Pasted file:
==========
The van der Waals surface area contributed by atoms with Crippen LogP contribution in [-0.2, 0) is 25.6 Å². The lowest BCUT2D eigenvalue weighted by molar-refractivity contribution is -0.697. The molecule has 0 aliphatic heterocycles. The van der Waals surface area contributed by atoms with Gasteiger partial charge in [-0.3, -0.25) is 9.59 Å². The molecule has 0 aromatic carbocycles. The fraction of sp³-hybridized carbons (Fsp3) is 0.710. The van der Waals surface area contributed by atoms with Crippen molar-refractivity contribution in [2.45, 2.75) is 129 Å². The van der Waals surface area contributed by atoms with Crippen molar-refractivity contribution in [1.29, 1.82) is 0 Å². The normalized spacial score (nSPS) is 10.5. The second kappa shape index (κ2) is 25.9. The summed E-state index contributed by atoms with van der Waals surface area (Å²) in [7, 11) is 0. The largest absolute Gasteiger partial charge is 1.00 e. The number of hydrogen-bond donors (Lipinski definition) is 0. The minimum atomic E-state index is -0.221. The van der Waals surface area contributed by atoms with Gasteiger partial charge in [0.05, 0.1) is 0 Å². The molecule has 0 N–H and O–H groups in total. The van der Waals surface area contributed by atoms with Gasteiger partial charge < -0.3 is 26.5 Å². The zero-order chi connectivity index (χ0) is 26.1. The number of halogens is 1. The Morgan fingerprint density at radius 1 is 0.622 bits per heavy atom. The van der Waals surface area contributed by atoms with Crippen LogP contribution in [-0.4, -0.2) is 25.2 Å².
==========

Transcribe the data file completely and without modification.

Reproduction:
The van der Waals surface area contributed by atoms with Crippen LogP contribution in [-0.2, 0) is 25.6 Å². The lowest BCUT2D eigenvalue weighted by molar-refractivity contribution is -0.697. The molecule has 0 aliphatic heterocycles. The van der Waals surface area contributed by atoms with Gasteiger partial charge in [-0.3, -0.25) is 9.59 Å². The molecule has 0 aromatic carbocycles. The fraction of sp³-hybridized carbons (Fsp3) is 0.710. The van der Waals surface area contributed by atoms with Crippen molar-refractivity contribution in [2.45, 2.75) is 129 Å². The van der Waals surface area contributed by atoms with Crippen molar-refractivity contribution in [1.29, 1.82) is 0 Å². The normalized spacial score (nSPS) is 10.5. The second kappa shape index (κ2) is 25.9. The summed E-state index contributed by atoms with van der Waals surface area (Å²) in [7, 11) is 0. The largest absolute Gasteiger partial charge is 1.00 e. The number of hydrogen-bond donors (Lipinski definition) is 0. The minimum atomic E-state index is -0.221. The van der Waals surface area contributed by atoms with Gasteiger partial charge in [0.05, 0.1) is 0 Å². The molecule has 0 N–H and O–H groups in total. The van der Waals surface area contributed by atoms with Gasteiger partial charge < -0.3 is 26.5 Å². The zero-order chi connectivity index (χ0) is 26.1. The number of halogens is 1. The Morgan fingerprint density at radius 1 is 0.622 bits per heavy atom. The van der Waals surface area contributed by atoms with Crippen LogP contribution in [-0.4, -0.2) is 25.2 Å².